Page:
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The Mara may be somewhat malevolent, but it’s clearly only as effective as the person it currently occupies.  So maybe Aris wasn’t possibly the right person to jump into (had it chosen Hindle, no doubt the world of the Kinda would have ended up as a smoking ruin in double-quick time).

Although the possessed Aris talks a good fight (“The Not-we must be driven out and their dome destroyed!”) it’s plain that he doesn’t have a clue how to achieve this. His solution – to build a fighting machine out of wood – makes this plain.  This is another part of the story which some have found fault with in the past, but it makes complete sense – Aris is operating strictly under his own terms of reference. The Mara may possess him, but apart from granting him the gift of voice it doesn’t seem able to furnish him with any insight or knowledge.

Meanwhile back at the Dome, Hindle hasn’t got any saner. When the Doctor returns, he’s told by Sanders that they’ve been having fun. Davison’s delivery of the line “Have you? Oh, good. There’s nothing quite like it, is there?” is immaculate.

Hindle’s madness culminates in one of Simon Rouse’s signature moments (one of many throughout the four episodes). After the Doctor inadvertently breaks one of his cardboard figures, Hindle is inconsolable. Sanders tells him that it can be repaired with a spot of glue, but Hindle thinks otherwise. “You can’t mend people, can you.”

The DVD production subtitles then help to explain why (as Hindle lunges for the destruct button) the Doctor wraps his hands around Hindle’s mouth (in the original script, Hindle was going to issue a verbal command to one of his pliant Kinda servants). Quite why they didn’t change this I’m not sure, but it doesn’t really matter as it makes the melee rather messy (as it should be – the Doctor shouldn’t be that good a fighter).

The Box of Jhana then becomes a healing device (which it hadn’t previously).  Once Hindle opens it, the balance of his mind is restored (an “everyone lives” moment of redemption which the original series didn’t often tend to in go for).  This again poses some unanswered questions though – if Hindle had been sane, would the box have driven him mad?  And since the effect on Sanders was only temporary (by the end of the story he’s quite his old self too) why didn’t the missing members of the team regain their senses?  Or maybe they did, and they’re still wandering dazedly around the forest, hopelessly lost.

This final installment is where the wheels (of life, sorry) start to come off slightly. The fact the episode was underrunning somewhat meant that several filler scenes had to be shot later and inserted into the completed material. They’re not a bad fit, but the sight of Adric and Tegan standing in a corridor talking isn’t terribly dramatic.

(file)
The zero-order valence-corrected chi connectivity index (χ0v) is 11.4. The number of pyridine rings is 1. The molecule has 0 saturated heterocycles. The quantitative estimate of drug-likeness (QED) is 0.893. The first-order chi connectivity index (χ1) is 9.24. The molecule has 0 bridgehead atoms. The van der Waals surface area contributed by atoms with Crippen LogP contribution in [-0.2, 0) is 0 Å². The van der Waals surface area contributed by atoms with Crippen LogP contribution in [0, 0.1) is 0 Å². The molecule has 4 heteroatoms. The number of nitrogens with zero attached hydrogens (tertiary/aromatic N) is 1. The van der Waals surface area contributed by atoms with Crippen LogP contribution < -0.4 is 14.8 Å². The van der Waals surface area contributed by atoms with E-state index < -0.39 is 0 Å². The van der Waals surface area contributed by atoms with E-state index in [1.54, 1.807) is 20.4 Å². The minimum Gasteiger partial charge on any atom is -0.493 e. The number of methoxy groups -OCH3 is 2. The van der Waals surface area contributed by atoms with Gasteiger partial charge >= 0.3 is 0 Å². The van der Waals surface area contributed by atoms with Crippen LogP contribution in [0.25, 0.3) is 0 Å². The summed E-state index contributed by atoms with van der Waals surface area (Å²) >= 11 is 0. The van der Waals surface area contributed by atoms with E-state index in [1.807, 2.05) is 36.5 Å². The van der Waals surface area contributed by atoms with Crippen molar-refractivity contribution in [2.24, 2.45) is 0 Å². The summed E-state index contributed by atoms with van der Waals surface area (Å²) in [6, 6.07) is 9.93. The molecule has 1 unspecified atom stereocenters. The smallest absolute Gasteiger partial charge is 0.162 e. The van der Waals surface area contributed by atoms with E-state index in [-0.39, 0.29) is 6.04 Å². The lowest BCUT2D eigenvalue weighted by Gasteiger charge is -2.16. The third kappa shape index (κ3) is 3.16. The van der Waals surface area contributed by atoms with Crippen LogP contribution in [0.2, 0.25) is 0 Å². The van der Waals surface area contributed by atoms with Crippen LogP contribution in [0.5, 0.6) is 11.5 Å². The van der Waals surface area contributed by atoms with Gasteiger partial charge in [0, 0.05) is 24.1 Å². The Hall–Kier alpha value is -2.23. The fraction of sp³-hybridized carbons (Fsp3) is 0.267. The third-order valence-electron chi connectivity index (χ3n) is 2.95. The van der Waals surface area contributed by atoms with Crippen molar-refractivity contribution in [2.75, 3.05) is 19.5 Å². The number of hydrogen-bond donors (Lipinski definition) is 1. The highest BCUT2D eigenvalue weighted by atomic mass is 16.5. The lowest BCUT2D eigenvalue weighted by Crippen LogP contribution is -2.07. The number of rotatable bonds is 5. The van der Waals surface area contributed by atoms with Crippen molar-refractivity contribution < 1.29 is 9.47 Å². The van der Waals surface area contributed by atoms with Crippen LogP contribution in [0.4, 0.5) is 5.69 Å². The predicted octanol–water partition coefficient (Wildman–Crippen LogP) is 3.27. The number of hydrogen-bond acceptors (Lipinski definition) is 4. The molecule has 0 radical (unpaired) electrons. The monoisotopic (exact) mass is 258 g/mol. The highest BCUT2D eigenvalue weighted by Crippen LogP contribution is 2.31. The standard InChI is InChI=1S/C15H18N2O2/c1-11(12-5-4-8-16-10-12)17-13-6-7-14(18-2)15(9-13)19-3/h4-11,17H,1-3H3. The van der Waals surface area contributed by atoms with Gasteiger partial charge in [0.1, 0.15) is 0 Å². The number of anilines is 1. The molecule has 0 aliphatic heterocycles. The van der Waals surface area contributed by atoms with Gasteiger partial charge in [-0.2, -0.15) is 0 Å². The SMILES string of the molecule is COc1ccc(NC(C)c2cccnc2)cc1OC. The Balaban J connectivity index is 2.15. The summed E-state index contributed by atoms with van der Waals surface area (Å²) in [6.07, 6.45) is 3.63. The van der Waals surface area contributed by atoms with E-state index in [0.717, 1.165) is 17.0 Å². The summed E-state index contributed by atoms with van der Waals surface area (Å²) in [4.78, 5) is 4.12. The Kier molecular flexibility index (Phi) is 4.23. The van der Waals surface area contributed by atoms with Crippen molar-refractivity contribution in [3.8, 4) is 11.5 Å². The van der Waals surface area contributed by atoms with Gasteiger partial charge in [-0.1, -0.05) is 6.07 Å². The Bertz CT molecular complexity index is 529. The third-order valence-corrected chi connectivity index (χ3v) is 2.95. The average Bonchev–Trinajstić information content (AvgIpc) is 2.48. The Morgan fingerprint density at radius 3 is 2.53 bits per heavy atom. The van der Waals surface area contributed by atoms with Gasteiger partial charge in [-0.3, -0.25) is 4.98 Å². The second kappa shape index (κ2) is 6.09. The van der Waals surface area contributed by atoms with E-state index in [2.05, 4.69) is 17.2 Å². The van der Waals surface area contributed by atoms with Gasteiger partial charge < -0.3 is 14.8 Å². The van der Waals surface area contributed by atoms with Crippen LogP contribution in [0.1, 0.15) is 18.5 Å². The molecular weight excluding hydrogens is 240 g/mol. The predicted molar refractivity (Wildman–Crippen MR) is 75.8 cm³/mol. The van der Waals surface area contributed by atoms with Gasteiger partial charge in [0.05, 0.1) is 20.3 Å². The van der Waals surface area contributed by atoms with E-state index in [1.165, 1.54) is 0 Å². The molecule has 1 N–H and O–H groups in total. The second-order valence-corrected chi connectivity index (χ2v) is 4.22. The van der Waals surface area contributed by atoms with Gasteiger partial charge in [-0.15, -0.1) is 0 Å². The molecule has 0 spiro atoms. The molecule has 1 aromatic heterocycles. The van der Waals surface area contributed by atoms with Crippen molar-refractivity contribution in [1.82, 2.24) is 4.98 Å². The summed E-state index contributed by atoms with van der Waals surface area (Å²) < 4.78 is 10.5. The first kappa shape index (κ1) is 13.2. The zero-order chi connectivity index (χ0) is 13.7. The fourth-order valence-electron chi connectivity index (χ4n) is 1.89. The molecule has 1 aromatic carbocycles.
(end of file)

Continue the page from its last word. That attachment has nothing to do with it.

During S18 Christopher H. Bidmead was ruthless in cutting any flab out of the scripts, meaning that often they didn’t get much beyond twenty minutes. But possibly that was more acceptable for a Saturday timeslot (where traditionally programmes had never started on the hour or half-hour) than for weekdays (where they always tended to).

We then have the appearance of the snake. I don’t think it’s that bad, although giving Matthew Waterhouse the line of wonder (“It’s fantastic. Where does it draw its energy from? It’s incredible.”) doesn’t help. If you want someone to sell a slightly dodgy effect, then Mr Waterhouse might not have been the best choice.

Provided you can disregard some of the production missteps (and if you can’t, then Doctor Who 1963 – 1989 really isn’t the show for you), Kinda is impressive stuff.  It may have nonplussed many younger fans (and possibly the rest of the audience) back in 1982, but it’s a story that’s only got better with age.  I’d certainly take it over the whizz-bang antics of Earthshock any day.

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Doctor Who – Kinda. Episode Three

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Although Mary Morris was only in the studio for a single day, they certainly got their money’s worth out of her.  She briefly appeared in episode two, but all of her key scenes are in this one.

There’s something delightful about the way that Panna crosses swords with the Doctor.  Knowing that no man (save an idiot) can look into the Box of Jhana and retain their senses, she has no hesitation in tagging the Doctor as such.  It’s a little hard to imagine some of the previous Doctors being so pliant (especially Pertwee – “Madam, I am no idiot” – or something like that) but it suits Davison’s Doctor well.

He’s no idiot, but rather like the Troughton Doctor it doesn’t bother him if other people think so.  The Fifth Doctor doesn’t need to be centre-stage, commanding the action, he’s just as happy watching quietly from the fringes.  After seven years of a Doctor who was always dominant, this was a refreshing change.